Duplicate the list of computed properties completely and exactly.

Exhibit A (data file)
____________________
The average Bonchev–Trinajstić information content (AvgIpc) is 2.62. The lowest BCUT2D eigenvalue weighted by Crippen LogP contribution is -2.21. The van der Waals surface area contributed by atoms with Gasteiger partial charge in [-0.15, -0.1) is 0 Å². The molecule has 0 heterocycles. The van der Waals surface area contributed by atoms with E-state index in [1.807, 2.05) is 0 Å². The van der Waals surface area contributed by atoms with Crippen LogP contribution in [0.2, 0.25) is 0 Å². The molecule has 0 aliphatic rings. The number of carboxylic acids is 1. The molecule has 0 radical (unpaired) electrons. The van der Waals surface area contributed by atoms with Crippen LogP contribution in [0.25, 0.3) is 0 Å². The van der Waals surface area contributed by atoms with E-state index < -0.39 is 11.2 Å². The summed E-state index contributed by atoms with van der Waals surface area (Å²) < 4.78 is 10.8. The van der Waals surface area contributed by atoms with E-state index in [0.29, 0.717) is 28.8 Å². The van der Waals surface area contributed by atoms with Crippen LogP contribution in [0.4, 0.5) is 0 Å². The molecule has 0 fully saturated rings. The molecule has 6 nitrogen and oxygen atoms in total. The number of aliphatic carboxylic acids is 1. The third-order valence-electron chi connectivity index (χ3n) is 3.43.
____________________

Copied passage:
The average Bonchev–Trinajstić information content (AvgIpc) is 2.62. The lowest BCUT2D eigenvalue weighted by Crippen LogP contribution is -2.21. The van der Waals surface area contributed by atoms with Gasteiger partial charge in [-0.15, -0.1) is 0 Å². The molecule has 0 heterocycles. The van der Waals surface area contributed by atoms with E-state index in [1.807, 2.05) is 0 Å². The van der Waals surface area contributed by atoms with Crippen LogP contribution in [0.2, 0.25) is 0 Å². The molecule has 0 aliphatic rings. The number of carboxylic acids is 1. The molecule has 0 radical (unpaired) electrons. The van der Waals surface area contributed by atoms with Crippen LogP contribution in [0.25, 0.3) is 0 Å². The van der Waals surface area contributed by atoms with E-state index < -0.39 is 11.2 Å². The summed E-state index contributed by atoms with van der Waals surface area (Å²) < 4.78 is 10.8. The van der Waals surface area contributed by atoms with E-state index in [0.29, 0.717) is 28.8 Å². The van der Waals surface area contributed by atoms with Crippen LogP contribution in [0.4, 0.5) is 0 Å². The molecule has 0 fully saturated rings. The molecule has 6 nitrogen and oxygen atoms in total. The number of aliphatic carboxylic acids is 1. The third-order valence-electron chi connectivity index (χ3n) is 3.43.